While platforms like Facebook offer 21st-century advertising tools that harness advanced computation to target ads and change behavior, they are only using 20th-century PSAs against coronavirus.
Given the exponential challenge we’re up against, passive links to Centers for Disease Control and World Health Organization information and videos are woefully insufficient to keep the curve flattened. Too many people are still uninformed, not fully appraising, or unmotivated to action by the threat we face—it will result in millions of lives being lost around the world, their last days without breath and in isolation from loved ones. As summer nears and social distancing extends, our collective will may wane. Technology has the power to change that.
Consider that on April 9, nearly a month into the pandemic, 25 percent of the US population misunderstood whether they were subject to a shelter-in-place order. And in some states, more than 50 percent didn’t know or incorrectly answered the question “Do you live in an area that is currently under a stay-at-home order due to the pandemic?” On May 4, the city of Miami Beach had to close a park where over 7,300 people showed up without masks. It’s been over a month since the CDC officially adopted mask use as necessary to halt the spread of the disease. Similarly, only 60 percent of Americans knew that you can’t actually kill the coronavirus by drinking water to flush it into your stomach acid; only 44 percent had worn a mask in public. One report found that 100 pieces of false Covid-19 content were shared on Facebook 1.7 million times and had 117 million views.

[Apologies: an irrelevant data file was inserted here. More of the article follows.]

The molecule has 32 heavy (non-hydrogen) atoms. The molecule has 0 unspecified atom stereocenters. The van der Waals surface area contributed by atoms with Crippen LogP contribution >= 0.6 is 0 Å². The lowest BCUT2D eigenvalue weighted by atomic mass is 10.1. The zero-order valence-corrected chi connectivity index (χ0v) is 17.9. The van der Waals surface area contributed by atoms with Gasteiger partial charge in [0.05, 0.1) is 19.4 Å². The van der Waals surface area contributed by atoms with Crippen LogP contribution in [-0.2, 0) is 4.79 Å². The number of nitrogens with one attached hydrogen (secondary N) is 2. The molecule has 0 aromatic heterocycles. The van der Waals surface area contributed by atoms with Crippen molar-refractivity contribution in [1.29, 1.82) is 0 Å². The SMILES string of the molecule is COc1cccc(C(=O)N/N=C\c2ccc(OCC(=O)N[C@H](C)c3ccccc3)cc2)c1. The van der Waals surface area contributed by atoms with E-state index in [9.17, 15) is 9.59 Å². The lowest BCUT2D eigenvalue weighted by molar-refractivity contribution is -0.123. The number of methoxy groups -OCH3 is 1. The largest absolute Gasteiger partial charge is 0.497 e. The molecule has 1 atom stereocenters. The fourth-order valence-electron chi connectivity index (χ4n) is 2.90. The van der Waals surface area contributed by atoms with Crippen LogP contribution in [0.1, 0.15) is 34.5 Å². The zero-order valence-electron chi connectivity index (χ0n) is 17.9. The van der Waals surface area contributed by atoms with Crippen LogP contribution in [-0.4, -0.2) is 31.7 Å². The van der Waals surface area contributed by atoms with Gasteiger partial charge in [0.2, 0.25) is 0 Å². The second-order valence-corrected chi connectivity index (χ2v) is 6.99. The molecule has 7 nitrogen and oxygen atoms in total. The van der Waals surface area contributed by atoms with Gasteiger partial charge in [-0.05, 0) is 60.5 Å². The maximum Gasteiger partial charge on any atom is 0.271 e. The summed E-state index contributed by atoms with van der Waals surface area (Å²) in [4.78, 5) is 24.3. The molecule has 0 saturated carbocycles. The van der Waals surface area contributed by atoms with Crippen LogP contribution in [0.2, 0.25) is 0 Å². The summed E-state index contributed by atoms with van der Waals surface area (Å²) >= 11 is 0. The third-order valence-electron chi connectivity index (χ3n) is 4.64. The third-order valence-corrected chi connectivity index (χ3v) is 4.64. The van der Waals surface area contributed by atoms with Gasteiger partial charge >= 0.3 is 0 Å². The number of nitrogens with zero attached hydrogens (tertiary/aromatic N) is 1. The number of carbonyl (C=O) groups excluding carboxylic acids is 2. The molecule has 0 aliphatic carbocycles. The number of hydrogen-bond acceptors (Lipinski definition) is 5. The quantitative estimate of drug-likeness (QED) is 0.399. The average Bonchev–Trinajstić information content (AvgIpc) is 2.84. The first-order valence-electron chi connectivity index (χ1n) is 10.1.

Meanwhile, Covid-19 was doubling infections every few days. In New York City, a steady flow of refrigerator trucks docked at hospitals to carry away the dead bodies. The number of Americans killed is now more than 25 times the number of people killed in the terrorist attacks on September 11, 2001. Seventy thousand Americans are dead, 20 percent more than were killed in the Vietnam war. That horror will soon overwhelm the limited health care systems in Lagos and Mexico City and New Delhi, where millions more reside.
We technologists have a responsibility. Our products are uniquely capable of leaping past the exponential curve to reach 3 billion people–everyone on the social platforms–before the virus can.
Inside every major social media platform there are groups known as “growth teams,” whose sole purpose is to virally grow user numbers. They’ve pioneered the features and techniques that have fueled the exponential growth of Facebook, TikTok, Snapchat, Instagram, Twitter, and every other social platform. They understand and play to fundamental human psychology that works across language, country, and culture.
What if every growth team became a Covid-19 anti-growth team?
Using these kinds of techniques pose all sorts of ethical considerations. Crises pit dearly held values against other dearly held values. That ethical complexity, however, is no different than the ethics of previous design choices and automated ranking algorithms for news feeds. In addition, they require no new mass surveillance.
To change behavior at scale goes a step beyond mere information.
Recently, WhatsApp launched a WHO chatbot to its 2 billion users. While that’s great, to get it to work, a user has to save the number +41 79 893 1892 to their phone contacts, then text “Hi” in a WhatsApp message. Few will use it if they must text “hi” to an obscure number to initiate the bot.
Moreover, waiting for users to send a message to a bot on their own simply won’t save millions of lives. Poor design has real-world consequences.
Instead, WhatsApp should proactively send a message to users in the highest-risk and most dense urban areas and cities to reach them before the virus does. This is especially important for reaching the 2 billion people in the Global South, whose fragile health care systems are more vulnerable to surges, and whom WhatsApp is uniquely positioned to reach.